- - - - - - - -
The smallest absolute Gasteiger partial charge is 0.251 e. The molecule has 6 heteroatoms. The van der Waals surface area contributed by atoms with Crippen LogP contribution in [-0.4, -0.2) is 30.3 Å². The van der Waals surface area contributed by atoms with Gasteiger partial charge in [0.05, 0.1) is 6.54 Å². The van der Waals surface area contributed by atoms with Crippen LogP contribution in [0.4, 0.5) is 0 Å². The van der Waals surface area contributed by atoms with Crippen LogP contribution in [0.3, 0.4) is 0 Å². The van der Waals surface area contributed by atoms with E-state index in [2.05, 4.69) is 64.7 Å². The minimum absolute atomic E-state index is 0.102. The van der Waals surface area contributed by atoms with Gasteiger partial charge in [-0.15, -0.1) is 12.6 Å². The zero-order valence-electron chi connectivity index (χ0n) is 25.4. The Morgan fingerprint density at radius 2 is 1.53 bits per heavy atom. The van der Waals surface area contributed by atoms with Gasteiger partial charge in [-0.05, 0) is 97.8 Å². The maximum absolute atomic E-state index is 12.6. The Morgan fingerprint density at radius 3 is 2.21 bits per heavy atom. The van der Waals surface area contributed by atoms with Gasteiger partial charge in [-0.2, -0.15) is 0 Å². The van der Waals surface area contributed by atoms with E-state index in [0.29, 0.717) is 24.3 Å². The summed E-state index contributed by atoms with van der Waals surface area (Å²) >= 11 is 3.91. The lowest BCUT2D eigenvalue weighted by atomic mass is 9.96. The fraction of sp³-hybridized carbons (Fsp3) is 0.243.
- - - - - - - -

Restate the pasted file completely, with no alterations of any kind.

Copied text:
The smallest absolute Gasteiger partial charge is 0.251 e. The molecule has 6 heteroatoms. The van der Waals surface area contributed by atoms with Crippen LogP contribution in [-0.4, -0.2) is 30.3 Å². The van der Waals surface area contributed by atoms with Gasteiger partial charge in [0.05, 0.1) is 6.54 Å². The van der Waals surface area contributed by atoms with Crippen LogP contribution in [0.4, 0.5) is 0 Å². The van der Waals surface area contributed by atoms with Crippen LogP contribution in [0.3, 0.4) is 0 Å². The van der Waals surface area contributed by atoms with E-state index in [2.05, 4.69) is 64.7 Å². The minimum absolute atomic E-state index is 0.102. The van der Waals surface area contributed by atoms with Gasteiger partial charge in [-0.15, -0.1) is 12.6 Å². The zero-order valence-electron chi connectivity index (χ0n) is 25.4. The Morgan fingerprint density at radius 2 is 1.53 bits per heavy atom. The van der Waals surface area contributed by atoms with Gasteiger partial charge in [-0.05, 0) is 97.8 Å². The maximum absolute atomic E-state index is 12.6. The Morgan fingerprint density at radius 3 is 2.21 bits per heavy atom. The van der Waals surface area contributed by atoms with Gasteiger partial charge in [-0.2, -0.15) is 0 Å². The van der Waals surface area contributed by atoms with E-state index in [0.29, 0.717) is 24.3 Å². The summed E-state index contributed by atoms with van der Waals surface area (Å²) >= 11 is 3.91. The lowest BCUT2D eigenvalue weighted by atomic mass is 9.96. The fraction of sp³-hybridized carbons (Fsp3) is 0.243.